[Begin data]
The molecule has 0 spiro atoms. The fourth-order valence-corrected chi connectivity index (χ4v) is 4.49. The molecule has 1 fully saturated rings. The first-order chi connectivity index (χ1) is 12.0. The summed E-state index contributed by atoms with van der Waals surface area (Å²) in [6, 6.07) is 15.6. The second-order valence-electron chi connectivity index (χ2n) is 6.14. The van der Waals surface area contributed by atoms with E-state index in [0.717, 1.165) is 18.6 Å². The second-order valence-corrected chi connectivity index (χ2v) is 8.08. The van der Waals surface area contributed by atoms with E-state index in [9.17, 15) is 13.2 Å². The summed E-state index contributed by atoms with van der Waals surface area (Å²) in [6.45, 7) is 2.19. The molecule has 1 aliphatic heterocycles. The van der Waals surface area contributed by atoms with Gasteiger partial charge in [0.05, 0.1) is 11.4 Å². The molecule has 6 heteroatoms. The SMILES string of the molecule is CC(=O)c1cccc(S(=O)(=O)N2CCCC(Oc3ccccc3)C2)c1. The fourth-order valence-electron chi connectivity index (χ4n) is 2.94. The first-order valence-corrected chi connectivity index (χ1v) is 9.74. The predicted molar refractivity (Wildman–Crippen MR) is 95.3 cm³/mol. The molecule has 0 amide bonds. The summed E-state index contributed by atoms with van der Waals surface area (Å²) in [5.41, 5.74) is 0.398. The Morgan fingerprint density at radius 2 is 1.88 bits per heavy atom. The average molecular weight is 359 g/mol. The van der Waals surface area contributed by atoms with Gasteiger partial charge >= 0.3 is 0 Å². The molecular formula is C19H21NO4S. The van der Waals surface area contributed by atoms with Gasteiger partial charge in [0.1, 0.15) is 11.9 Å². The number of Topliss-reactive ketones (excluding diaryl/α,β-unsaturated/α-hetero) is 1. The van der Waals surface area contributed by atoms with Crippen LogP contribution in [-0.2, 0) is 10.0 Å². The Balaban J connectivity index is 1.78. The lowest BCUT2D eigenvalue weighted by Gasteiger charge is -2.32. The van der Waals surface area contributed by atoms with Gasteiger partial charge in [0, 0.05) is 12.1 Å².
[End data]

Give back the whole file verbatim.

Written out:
The molecule has 0 spiro atoms. The fourth-order valence-corrected chi connectivity index (χ4v) is 4.49. The molecule has 1 fully saturated rings. The first-order chi connectivity index (χ1) is 12.0. The summed E-state index contributed by atoms with van der Waals surface area (Å²) in [6, 6.07) is 15.6. The second-order valence-electron chi connectivity index (χ2n) is 6.14. The van der Waals surface area contributed by atoms with E-state index in [0.717, 1.165) is 18.6 Å². The second-order valence-corrected chi connectivity index (χ2v) is 8.08. The van der Waals surface area contributed by atoms with E-state index in [9.17, 15) is 13.2 Å². The summed E-state index contributed by atoms with van der Waals surface area (Å²) in [6.45, 7) is 2.19. The molecule has 1 aliphatic heterocycles. The van der Waals surface area contributed by atoms with Gasteiger partial charge in [0.05, 0.1) is 11.4 Å². The molecule has 6 heteroatoms. The SMILES string of the molecule is CC(=O)c1cccc(S(=O)(=O)N2CCCC(Oc3ccccc3)C2)c1. The fourth-order valence-electron chi connectivity index (χ4n) is 2.94. The first-order valence-corrected chi connectivity index (χ1v) is 9.74. The predicted molar refractivity (Wildman–Crippen MR) is 95.3 cm³/mol. The molecule has 0 amide bonds. The summed E-state index contributed by atoms with van der Waals surface area (Å²) in [5.41, 5.74) is 0.398. The Morgan fingerprint density at radius 2 is 1.88 bits per heavy atom. The average molecular weight is 359 g/mol. The van der Waals surface area contributed by atoms with Gasteiger partial charge >= 0.3 is 0 Å². The molecular formula is C19H21NO4S. The van der Waals surface area contributed by atoms with Gasteiger partial charge in [0.1, 0.15) is 11.9 Å². The number of Topliss-reactive ketones (excluding diaryl/α,β-unsaturated/α-hetero) is 1. The van der Waals surface area contributed by atoms with Crippen LogP contribution in [-0.2, 0) is 10.0 Å². The Balaban J connectivity index is 1.78. The lowest BCUT2D eigenvalue weighted by Gasteiger charge is -2.32. The van der Waals surface area contributed by atoms with Gasteiger partial charge in [0, 0.05) is 12.1 Å².